A while back, I wrote a post in response to re-reading an interview with Marshall McLuhan. It described the way that the printed word created a portability of culture beyond the immediacy of face-to-face communication. However, print also introduced a coolness to the cultural exchange by removing many of the subtleties, like intonation and gestures, from the exchange. I argued that “hotter” technologies, like audio and video, paired with a new ease in sharing them were creating a neo-tribalism that could be practiced at a distance.
A few things have happened recently that caused me to revisit my thinking, and I realized that modern technology is enabling these new exchanges across two dimensions: 1) People can share the same temporal experience across a virtual space, and 2) they can share the same spatial experience while incorporating experiences from another time. There are a few examples to illustrate my point:
Same Time, Different Place
It used to be that you had to be in the same room to yell at the TV with your friends in support of your favorite team. Sometimes, you might dial up a friend to express your displeasure over the phone. Now, between Facebook and Twitter, you can broadcast your feelings about the ref to your entire circle of friends in real-time. IntoNow takes this a step further, allowing you to connect and share with a group of people who have self-identified as viewers of a show. It effectively extends your family room across the entire web.
In music, services like turntable.fm and more recently Facebook “Listen With” allow you to recreate when you and your friends took turns fighting over the CD player at a party. We are able to collectively experience music and share comments in real-time. Listening to music is a such a visceral and immediate experience and, today, technology allows us to experience it together in near-real-time at a distance. Technologies like Skype and Google Hangouts allow us to speak to each other face-to-face over great distances with very little delay and in a manner not abstracted by the printed word. We get all the immediacy of tribal communication without the need to be co-located.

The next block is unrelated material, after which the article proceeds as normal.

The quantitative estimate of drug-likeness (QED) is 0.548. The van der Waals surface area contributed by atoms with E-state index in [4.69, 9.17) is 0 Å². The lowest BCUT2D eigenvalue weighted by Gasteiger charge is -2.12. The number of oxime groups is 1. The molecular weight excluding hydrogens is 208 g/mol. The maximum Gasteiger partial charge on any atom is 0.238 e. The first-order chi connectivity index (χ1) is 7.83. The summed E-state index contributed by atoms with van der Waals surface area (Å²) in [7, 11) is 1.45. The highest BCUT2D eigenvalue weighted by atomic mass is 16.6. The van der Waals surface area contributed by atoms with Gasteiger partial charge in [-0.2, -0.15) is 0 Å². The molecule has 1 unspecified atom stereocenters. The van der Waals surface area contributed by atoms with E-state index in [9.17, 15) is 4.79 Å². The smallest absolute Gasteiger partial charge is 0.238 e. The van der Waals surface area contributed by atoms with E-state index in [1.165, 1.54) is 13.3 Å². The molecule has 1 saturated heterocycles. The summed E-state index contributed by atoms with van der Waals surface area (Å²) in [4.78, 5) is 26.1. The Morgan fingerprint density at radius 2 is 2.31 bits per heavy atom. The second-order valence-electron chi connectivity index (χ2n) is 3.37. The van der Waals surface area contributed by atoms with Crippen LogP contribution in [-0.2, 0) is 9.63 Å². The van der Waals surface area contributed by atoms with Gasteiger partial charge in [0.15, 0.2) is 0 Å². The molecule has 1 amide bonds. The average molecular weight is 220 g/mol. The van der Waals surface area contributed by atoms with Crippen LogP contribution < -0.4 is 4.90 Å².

Same Place, Different Time
Another way we’ve been able to stretch consensual experience is by attaching information to a place to be consumed at a later point in time. Hobos created a system of symbols to mark a location. They used these symbols to denote, among other things, whether or not a place was dangerous or safe for the next hobo to arrive. Pearls of wisdom have been left in bathroom stalls or on cave walls since the advent of recorded history. In fact, much of what we know about Roman history is thanks to the graffiti left by the residents.
Today, Foursquare allows you to check in at a location and leave a tip. Subsequent visitors to that location can view your tips and maximize their enjoyment of that location. Apps like Yelp or Citysearch allow for more in-depth critique of a service or product provided by a business. I regularly use Yelp to find the best alternative when I’m in a new place. We can share our experience of a place across the thread of time.
To take it a step further, location-aware technology allows us to tag our photos and videos with geocoded data. As a result, we can search for and filter media based on location and pull up content created within a specific radius of where we stand. Apps like Layar can overlay that content in augmented reality. It is possible to look through a window in time and view someone else’s experience of a location, adding color to your own experience.
The Pithy Summary
Back in the day, what happened in the tribe stayed in the tribe. That’s because cultural exchange was limited to the “Here & Now.” The printed word allowed for a portability of culture, but the abstraction of the exchange into symbols removed some of the visceral nature of the culture, limiting it to the “There & Then.” Modern technologies have expanded the range of “Here” and have made the “Then” immediately available in the “Now.” As a result, our experience has expanded, allowing us to participate in visceral, tribal exchanges of culture in a “Now” beyond the “Here”, and a “Here” that’s both “Then” and “Now.”